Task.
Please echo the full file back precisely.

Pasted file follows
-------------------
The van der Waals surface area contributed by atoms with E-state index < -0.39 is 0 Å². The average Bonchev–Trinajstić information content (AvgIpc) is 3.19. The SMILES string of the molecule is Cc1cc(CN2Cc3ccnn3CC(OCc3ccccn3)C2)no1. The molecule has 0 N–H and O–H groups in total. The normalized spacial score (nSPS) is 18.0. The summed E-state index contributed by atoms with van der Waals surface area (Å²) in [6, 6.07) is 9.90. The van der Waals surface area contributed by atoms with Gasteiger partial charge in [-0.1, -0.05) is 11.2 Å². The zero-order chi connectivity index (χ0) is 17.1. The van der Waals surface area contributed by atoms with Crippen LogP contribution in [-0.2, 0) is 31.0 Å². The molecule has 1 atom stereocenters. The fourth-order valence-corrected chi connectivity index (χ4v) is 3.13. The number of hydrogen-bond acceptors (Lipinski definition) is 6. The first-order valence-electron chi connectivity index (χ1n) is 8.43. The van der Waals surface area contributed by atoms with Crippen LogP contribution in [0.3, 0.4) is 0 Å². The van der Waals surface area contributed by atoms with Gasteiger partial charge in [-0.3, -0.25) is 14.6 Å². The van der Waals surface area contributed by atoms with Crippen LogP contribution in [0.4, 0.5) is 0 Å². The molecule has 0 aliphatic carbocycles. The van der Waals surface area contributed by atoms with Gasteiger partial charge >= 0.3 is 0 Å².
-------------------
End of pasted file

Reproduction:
The van der Waals surface area contributed by atoms with E-state index < -0.39 is 0 Å². The average Bonchev–Trinajstić information content (AvgIpc) is 3.19. The SMILES string of the molecule is Cc1cc(CN2Cc3ccnn3CC(OCc3ccccn3)C2)no1. The molecule has 0 N–H and O–H groups in total. The normalized spacial score (nSPS) is 18.0. The summed E-state index contributed by atoms with van der Waals surface area (Å²) in [6, 6.07) is 9.90. The van der Waals surface area contributed by atoms with Gasteiger partial charge in [-0.1, -0.05) is 11.2 Å². The zero-order chi connectivity index (χ0) is 17.1. The van der Waals surface area contributed by atoms with Crippen LogP contribution in [-0.2, 0) is 31.0 Å². The molecule has 1 atom stereocenters. The fourth-order valence-corrected chi connectivity index (χ4v) is 3.13. The number of hydrogen-bond acceptors (Lipinski definition) is 6. The first-order valence-electron chi connectivity index (χ1n) is 8.43. The van der Waals surface area contributed by atoms with Crippen LogP contribution in [0.3, 0.4) is 0 Å². The van der Waals surface area contributed by atoms with Gasteiger partial charge in [-0.3, -0.25) is 14.6 Å². The van der Waals surface area contributed by atoms with Crippen LogP contribution in [0.4, 0.5) is 0 Å². The molecule has 0 aliphatic carbocycles. The van der Waals surface area contributed by atoms with Gasteiger partial charge >= 0.3 is 0 Å².